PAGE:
At the age of five, I was diagnosed with cerebral palsy, a group of disorders that affects a person’s ability to move and maintain posture due to brain damage from surgery in Venezuela. As a Latin disability activist who migrated to the United States for more advanced treatment options, I’ve had the opportunity to experience disability in two countries with different systems.
I’ve faced discrimination, inequality, and inaccessibility in both countries. And along the way, I stopped blaming others for the injustices I kept experiencing. Instead, I made it my life mission to join the disability movement to redefine disability for the world, and these are the five ways you can be a disability ally. Allyship comes a long way, especially when representing a marginalized community.
Make an effort.
And I mean it. Everyone seems to want to be an ally for marginalized communities nowadays, but do you really have what it takes? The type of effort that you need to make depends on your goals and where you stand with the disabled community. Are you lacking education? Do you have a disabled family member facing oppression? Are you looking to include more people with disabilities in your workplace? Set your goals and start small. You don’t have to know every law from ADA or be part of every disability group, but I encourage you to find a niche that you’re interested in learning about and building from there. Every day, I research new topics and expand my knowledge to understand better all my community members’ different lived experiences with disability.
Respect all disabled experiences.
We come from an era where disabilities are supposed to look a certain way. We are supposed to look very ill and unhappy, and we’re all supposed to be impaired in wheelchairs. Disabilities range in many ways, but no “one size fits all “exists. There are mental, physical, intellectual, visual, and auditory disabilities; for most of these, you won’t be able to “see” the disability – even for physical conditions. Throughout my life, strangers constantly stopped me to ask, “what happened to you?” My disability is minimal, looks more like an injury, and is actually considered an invisible disability. People’s judgment of my condition has never been related to disability because I don’t fit the “disability look,” but what are disabilities supposed to look like anyway? There are so many factors that come into play when experiencing disabilities that two people won’t ever live or feel the same disability in the same way. Be open to all the different conditions and disabilities that exist. Don’t set your mind to a specific stigma, and be respectful of the experiences of those with disabilities.
Make your content accessible.
When I started my activism career, I learned that you could make your content accessible to people with disabilities. Whether you’re a content creator, brand, or website, there are many addons to making content accessible. For example, when I first joined the community, I saw people who posted captions with [Alt-text]. Basically, [Alt-text] describes any visual items on your feed, website, or blogs. Anyone blind or has low vision can have their computer, phone, or digital device “speak” to them the text description so that they can visually interpret the image as well. Besides this adaptation, you can use many other features when making content accessible, including providing videos with transcriptions and choosing decent color combinations to be mindful of people with epilepsy.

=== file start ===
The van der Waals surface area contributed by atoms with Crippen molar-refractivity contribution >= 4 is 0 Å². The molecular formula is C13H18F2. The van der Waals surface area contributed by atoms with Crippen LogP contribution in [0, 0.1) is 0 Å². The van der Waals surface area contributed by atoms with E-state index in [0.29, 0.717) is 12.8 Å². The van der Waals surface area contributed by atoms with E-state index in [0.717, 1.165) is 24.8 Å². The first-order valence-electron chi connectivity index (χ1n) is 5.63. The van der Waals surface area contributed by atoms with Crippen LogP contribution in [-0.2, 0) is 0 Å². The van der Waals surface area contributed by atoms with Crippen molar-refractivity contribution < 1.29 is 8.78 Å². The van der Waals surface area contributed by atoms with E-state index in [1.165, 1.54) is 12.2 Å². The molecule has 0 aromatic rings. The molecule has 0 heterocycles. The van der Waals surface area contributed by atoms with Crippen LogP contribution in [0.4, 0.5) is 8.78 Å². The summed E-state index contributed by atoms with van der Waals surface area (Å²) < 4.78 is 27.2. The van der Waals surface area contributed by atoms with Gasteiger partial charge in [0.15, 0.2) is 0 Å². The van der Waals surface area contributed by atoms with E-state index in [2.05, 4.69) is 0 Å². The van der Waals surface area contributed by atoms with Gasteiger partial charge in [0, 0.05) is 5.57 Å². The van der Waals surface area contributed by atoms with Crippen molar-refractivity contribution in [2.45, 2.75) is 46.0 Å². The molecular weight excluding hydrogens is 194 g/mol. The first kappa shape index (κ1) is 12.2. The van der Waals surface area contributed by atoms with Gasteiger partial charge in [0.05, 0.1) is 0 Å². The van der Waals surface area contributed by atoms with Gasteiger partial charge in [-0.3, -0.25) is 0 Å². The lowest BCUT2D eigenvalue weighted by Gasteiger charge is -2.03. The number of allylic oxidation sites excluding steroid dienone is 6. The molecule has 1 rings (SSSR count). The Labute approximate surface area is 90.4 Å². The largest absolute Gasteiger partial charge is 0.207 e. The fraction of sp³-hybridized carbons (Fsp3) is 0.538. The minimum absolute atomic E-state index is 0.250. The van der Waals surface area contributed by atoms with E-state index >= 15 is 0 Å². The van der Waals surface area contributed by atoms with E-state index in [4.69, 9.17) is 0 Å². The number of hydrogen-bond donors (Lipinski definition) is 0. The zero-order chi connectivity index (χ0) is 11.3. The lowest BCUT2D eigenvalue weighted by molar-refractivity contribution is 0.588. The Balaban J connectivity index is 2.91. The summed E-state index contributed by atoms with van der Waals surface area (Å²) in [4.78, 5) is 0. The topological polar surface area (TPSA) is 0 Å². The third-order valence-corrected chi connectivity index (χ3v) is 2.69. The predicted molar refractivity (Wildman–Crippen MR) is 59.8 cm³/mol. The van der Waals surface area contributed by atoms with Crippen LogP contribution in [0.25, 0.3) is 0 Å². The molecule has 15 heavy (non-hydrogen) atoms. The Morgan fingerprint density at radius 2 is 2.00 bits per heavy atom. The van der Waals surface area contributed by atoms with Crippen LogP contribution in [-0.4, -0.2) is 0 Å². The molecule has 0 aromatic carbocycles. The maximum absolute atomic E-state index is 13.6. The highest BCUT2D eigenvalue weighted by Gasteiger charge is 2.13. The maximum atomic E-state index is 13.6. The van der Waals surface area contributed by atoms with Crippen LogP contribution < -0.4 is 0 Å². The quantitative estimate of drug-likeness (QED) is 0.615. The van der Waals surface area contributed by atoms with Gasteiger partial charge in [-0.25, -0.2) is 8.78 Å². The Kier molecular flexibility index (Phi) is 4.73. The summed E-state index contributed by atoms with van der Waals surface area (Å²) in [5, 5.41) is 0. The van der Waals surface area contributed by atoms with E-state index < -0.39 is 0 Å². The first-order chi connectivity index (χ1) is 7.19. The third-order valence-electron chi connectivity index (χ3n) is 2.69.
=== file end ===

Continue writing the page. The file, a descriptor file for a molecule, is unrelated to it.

Language matters, and so do labels.
The language and labels we use to describe and refer to people with disabilities matter. Language also changes with social norms and preferences of those with disabilities. I always encourage people to educate themselves on identity-first language vs. people-first language. For example, some of us prefer to be called “person with a disability,” while others would rather be called a “disabled person.” This depends on personal preference. Some people claim that they’d rather be called “disabled people” because they celebrate their disabilities and don’t need to be acknowledged as a “person” first. There is no right or wrong answer– don’t be afraid to ask the person their preference. Condescending euphemisms and offensive language like differently-abled, handicapped, psycho, and retard should always be avoided. It just doesn’t feel right to be associated with a term that has been defined through negative connotations.
Include people with disabilities in diversity.
Diversity is the driving force of our current markets and values system. Films like Crip Camp have demanded that companies, institutions, and people expand their inclusion and diversity. Immigration, intersectionality, and different cultures have created one of the most multicultural and diverse populations we have seen in history. But diversity and inclusion aren’t limited to people of color. Diversity and inclusion are for every single human on this planet. There are a lot more people demanding social and equal access, especially people with disabilities. When talking about diversity, whether it’s for work, a new initiative, or amongst your friends, always, always, always include people with disabilities in your plans and initiatives. True allyship happens when you help us remain visible.
About the Author
Paula Carrozo is a disability activist, disabled content creator, model, and speaker. Paula has cultivated and created a space to redefine disability. Her work has been featured in publications like Refinery 29, Facebook, Popsugar, Telemundo, and more. Paula has decided to extend her mission to redefine disabilities by creating Inclusive Collective, a Web3 project with an NFT disability supportive collection to represent all identities and abilities in Web3.